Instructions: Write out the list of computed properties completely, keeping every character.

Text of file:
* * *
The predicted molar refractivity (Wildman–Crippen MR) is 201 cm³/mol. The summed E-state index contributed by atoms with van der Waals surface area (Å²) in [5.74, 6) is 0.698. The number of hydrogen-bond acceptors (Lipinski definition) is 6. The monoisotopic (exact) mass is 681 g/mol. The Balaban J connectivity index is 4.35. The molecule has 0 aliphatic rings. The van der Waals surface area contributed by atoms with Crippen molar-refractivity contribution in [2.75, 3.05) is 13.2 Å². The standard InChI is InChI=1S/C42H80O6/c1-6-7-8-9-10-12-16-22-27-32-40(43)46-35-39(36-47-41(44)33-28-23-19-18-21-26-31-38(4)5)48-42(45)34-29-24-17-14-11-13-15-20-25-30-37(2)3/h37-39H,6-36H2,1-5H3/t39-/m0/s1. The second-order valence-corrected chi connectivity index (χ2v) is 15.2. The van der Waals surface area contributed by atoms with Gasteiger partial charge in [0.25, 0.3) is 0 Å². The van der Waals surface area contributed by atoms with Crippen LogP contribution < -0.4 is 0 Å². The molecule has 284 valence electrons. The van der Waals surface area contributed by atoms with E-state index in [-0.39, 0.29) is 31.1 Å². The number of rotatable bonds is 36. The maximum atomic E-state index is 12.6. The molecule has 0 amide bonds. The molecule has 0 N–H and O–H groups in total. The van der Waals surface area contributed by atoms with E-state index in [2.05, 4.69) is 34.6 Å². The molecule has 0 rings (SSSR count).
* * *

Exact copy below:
The predicted molar refractivity (Wildman–Crippen MR) is 201 cm³/mol. The summed E-state index contributed by atoms with van der Waals surface area (Å²) in [5.74, 6) is 0.698. The number of hydrogen-bond acceptors (Lipinski definition) is 6. The monoisotopic (exact) mass is 681 g/mol. The Balaban J connectivity index is 4.35. The molecule has 0 aliphatic rings. The van der Waals surface area contributed by atoms with Crippen molar-refractivity contribution in [2.75, 3.05) is 13.2 Å². The standard InChI is InChI=1S/C42H80O6/c1-6-7-8-9-10-12-16-22-27-32-40(43)46-35-39(36-47-41(44)33-28-23-19-18-21-26-31-38(4)5)48-42(45)34-29-24-17-14-11-13-15-20-25-30-37(2)3/h37-39H,6-36H2,1-5H3/t39-/m0/s1. The second-order valence-corrected chi connectivity index (χ2v) is 15.2. The van der Waals surface area contributed by atoms with Gasteiger partial charge in [0.25, 0.3) is 0 Å². The van der Waals surface area contributed by atoms with Crippen LogP contribution < -0.4 is 0 Å². The molecule has 284 valence electrons. The van der Waals surface area contributed by atoms with E-state index in [-0.39, 0.29) is 31.1 Å². The number of rotatable bonds is 36. The maximum atomic E-state index is 12.6. The molecule has 0 amide bonds. The molecule has 0 N–H and O–H groups in total. The van der Waals surface area contributed by atoms with E-state index in [2.05, 4.69) is 34.6 Å². The molecule has 0 rings (SSSR count).